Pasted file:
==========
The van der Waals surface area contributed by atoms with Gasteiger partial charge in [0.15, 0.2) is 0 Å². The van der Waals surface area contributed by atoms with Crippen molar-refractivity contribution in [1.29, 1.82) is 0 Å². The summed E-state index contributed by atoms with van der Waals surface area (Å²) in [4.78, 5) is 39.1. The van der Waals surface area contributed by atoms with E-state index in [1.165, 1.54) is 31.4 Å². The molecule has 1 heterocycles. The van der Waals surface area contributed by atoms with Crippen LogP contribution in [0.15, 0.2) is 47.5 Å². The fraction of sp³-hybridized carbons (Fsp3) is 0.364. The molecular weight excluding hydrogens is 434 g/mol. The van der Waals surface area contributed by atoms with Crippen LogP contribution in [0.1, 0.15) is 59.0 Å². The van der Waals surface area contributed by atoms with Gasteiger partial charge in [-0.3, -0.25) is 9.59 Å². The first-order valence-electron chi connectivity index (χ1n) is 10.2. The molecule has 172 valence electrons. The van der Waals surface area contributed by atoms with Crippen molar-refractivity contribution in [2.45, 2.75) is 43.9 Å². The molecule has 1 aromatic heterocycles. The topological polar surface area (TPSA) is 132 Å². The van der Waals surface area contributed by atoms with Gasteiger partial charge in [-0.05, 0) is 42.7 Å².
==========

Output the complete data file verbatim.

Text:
The van der Waals surface area contributed by atoms with Gasteiger partial charge in [0.15, 0.2) is 0 Å². The van der Waals surface area contributed by atoms with Crippen molar-refractivity contribution in [1.29, 1.82) is 0 Å². The summed E-state index contributed by atoms with van der Waals surface area (Å²) in [4.78, 5) is 39.1. The van der Waals surface area contributed by atoms with E-state index in [1.165, 1.54) is 31.4 Å². The molecule has 1 heterocycles. The van der Waals surface area contributed by atoms with Crippen LogP contribution in [0.15, 0.2) is 47.5 Å². The fraction of sp³-hybridized carbons (Fsp3) is 0.364. The molecular weight excluding hydrogens is 434 g/mol. The van der Waals surface area contributed by atoms with Crippen LogP contribution in [0.1, 0.15) is 59.0 Å². The van der Waals surface area contributed by atoms with Gasteiger partial charge in [-0.3, -0.25) is 9.59 Å². The first-order valence-electron chi connectivity index (χ1n) is 10.2. The molecule has 172 valence electrons. The van der Waals surface area contributed by atoms with Crippen molar-refractivity contribution in [2.45, 2.75) is 43.9 Å². The molecule has 1 aromatic heterocycles. The topological polar surface area (TPSA) is 132 Å². The van der Waals surface area contributed by atoms with Gasteiger partial charge in [-0.05, 0) is 42.7 Å².